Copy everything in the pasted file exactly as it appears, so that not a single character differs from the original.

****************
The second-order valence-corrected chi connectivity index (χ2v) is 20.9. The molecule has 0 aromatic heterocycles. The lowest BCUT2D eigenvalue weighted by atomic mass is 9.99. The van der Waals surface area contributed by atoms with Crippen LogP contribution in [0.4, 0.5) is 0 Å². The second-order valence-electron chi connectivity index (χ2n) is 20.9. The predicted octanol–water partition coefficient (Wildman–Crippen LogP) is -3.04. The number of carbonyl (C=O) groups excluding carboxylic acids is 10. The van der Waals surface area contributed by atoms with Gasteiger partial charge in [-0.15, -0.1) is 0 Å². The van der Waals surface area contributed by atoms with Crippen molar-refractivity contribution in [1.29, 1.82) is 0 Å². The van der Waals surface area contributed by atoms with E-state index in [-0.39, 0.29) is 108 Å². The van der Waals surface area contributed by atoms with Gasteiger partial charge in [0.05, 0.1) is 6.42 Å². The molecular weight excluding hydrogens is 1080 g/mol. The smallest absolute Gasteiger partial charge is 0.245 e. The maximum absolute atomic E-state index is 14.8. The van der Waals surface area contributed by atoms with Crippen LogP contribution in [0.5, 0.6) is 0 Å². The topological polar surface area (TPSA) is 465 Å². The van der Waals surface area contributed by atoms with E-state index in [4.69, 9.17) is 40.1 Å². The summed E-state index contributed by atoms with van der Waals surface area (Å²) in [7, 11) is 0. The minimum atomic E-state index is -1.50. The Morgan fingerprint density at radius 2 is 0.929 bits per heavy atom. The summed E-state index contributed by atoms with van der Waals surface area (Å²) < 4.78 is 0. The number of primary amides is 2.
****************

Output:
The second-order valence-corrected chi connectivity index (χ2v) is 20.9. The molecule has 0 aromatic heterocycles. The lowest BCUT2D eigenvalue weighted by atomic mass is 9.99. The van der Waals surface area contributed by atoms with Crippen LogP contribution in [0.4, 0.5) is 0 Å². The second-order valence-electron chi connectivity index (χ2n) is 20.9. The predicted octanol–water partition coefficient (Wildman–Crippen LogP) is -3.04. The number of carbonyl (C=O) groups excluding carboxylic acids is 10. The van der Waals surface area contributed by atoms with Gasteiger partial charge in [-0.15, -0.1) is 0 Å². The van der Waals surface area contributed by atoms with Crippen molar-refractivity contribution in [1.29, 1.82) is 0 Å². The van der Waals surface area contributed by atoms with E-state index in [-0.39, 0.29) is 108 Å². The van der Waals surface area contributed by atoms with Gasteiger partial charge in [0.05, 0.1) is 6.42 Å². The molecular weight excluding hydrogens is 1080 g/mol. The smallest absolute Gasteiger partial charge is 0.245 e. The maximum absolute atomic E-state index is 14.8. The van der Waals surface area contributed by atoms with Crippen LogP contribution in [0.5, 0.6) is 0 Å². The topological polar surface area (TPSA) is 465 Å². The van der Waals surface area contributed by atoms with E-state index in [4.69, 9.17) is 40.1 Å². The summed E-state index contributed by atoms with van der Waals surface area (Å²) in [7, 11) is 0. The minimum atomic E-state index is -1.50. The Morgan fingerprint density at radius 2 is 0.929 bits per heavy atom. The summed E-state index contributed by atoms with van der Waals surface area (Å²) < 4.78 is 0. The number of primary amides is 2.